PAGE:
Blago Blunders in Umpteenth TV Interview

Fatigue may have caught governor in unexpected admission

Perhaps two full days of television appearances finally caught up with Gov. Rod Blagojevich Tuesday.  At least that's what MSNBC's Rachel Maddow inferred in a commentary that points to a possible Blago blunder.

Blagojevich's media blitz brought him to the offices of MSNBC where he met with the political commentator Tuesday afternoon, as his impeachment trial was under way in Springfield. 

"Gov. Blagojevich may have moved the story forward tonight," Maddow said in her evening commentary. 

Watch Maddow's commentary | Read interview transcript

 Maddow said that some of the governor's comments in the interview will very likely become part of criminal proceedings against him, since he made a confession --- or did he stumble into a confession -- which he had not voiced in previous interviews this week.

"The governor may have opened up a little bit more than he had wanted to," she said, before sharing a clip from the interview in which Blagojevich "admitted wanting to get something tangible for Barack Obama's vacant U.S. Senate seat."

Blagojevich openly stated to Maddow that he was seeking help from Obama's people to "pass health care and a jobs bill, and helping the people of Illinois."

Maddow said, "He is admitting that he wanted something in return for that appointment."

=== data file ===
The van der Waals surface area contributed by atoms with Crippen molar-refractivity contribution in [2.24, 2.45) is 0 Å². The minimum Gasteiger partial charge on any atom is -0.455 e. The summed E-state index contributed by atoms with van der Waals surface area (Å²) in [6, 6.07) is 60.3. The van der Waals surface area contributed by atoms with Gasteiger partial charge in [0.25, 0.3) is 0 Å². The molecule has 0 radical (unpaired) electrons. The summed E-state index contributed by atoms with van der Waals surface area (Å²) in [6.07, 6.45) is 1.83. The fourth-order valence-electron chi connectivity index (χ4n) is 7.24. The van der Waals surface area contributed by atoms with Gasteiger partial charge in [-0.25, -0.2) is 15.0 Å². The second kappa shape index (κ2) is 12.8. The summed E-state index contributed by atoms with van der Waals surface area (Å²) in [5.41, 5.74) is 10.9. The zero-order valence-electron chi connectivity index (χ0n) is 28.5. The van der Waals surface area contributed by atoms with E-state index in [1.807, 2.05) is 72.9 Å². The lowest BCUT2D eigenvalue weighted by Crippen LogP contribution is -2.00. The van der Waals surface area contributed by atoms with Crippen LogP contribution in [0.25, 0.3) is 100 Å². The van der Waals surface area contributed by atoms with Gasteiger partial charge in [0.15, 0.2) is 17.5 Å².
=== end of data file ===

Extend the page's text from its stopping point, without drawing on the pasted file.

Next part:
"Quid pro quo is quid pro quo," she said, speculating that wanting anything in return for a senate seat seems "improper."

"Or maybe it's just politics," she said. "Maybe it's both, improper and politics."  In either case, Maddow was not willing to let it slide.

In his conversation with Maddow, Blagojevich reiterated his claim that the tapes that were played for the Illinois state senate are being taken out of context and that statements where he seemed to be shaking down potential replacements for President Obama's vacated U.S. senate seat was just him "thinking outside the box."

"We looked and tried to think outside the box, like Oprah Winfrey, for example," Blagojevich said.  "Some ideas were good. Some were stupid. Some you can't do. Just natural discussions when you're trying to get a result that ultimately leads to a the place that's right for people."

"I consider myself the anti-Nixon," Blagojevich told Maddow. "Remember, during Watergate, Richard Nixon fought every step of the way to keep his tapes from being heard?  And then finally he ran out of roadblocks. ... I want just the opposite. I want them all heard, now, right away , so the whole story can be heard."

During his 17th interview in 48 hours, Blagojevich also denied that he tried to extort the Tribune Co. but said he did want an end to the Chicago Tribune's negative editorials.

Federal prosecutors have claimed their wiretaps of the governor's home and office caught him suggesting Tribune editorial writers should be fired if the Tribune Co. wanted state assistance to sell Wrigley Field, home of the Chicago Cubs.

Blagojevich told Maddow that the Tribune was getting the benefit of the state trying to help the Cubs and that it would be nice "if they laid off on an issue like that."

His appearances Tuesday meant the continuation of his boycott of his own impeachment trial in Springfield, Ill.

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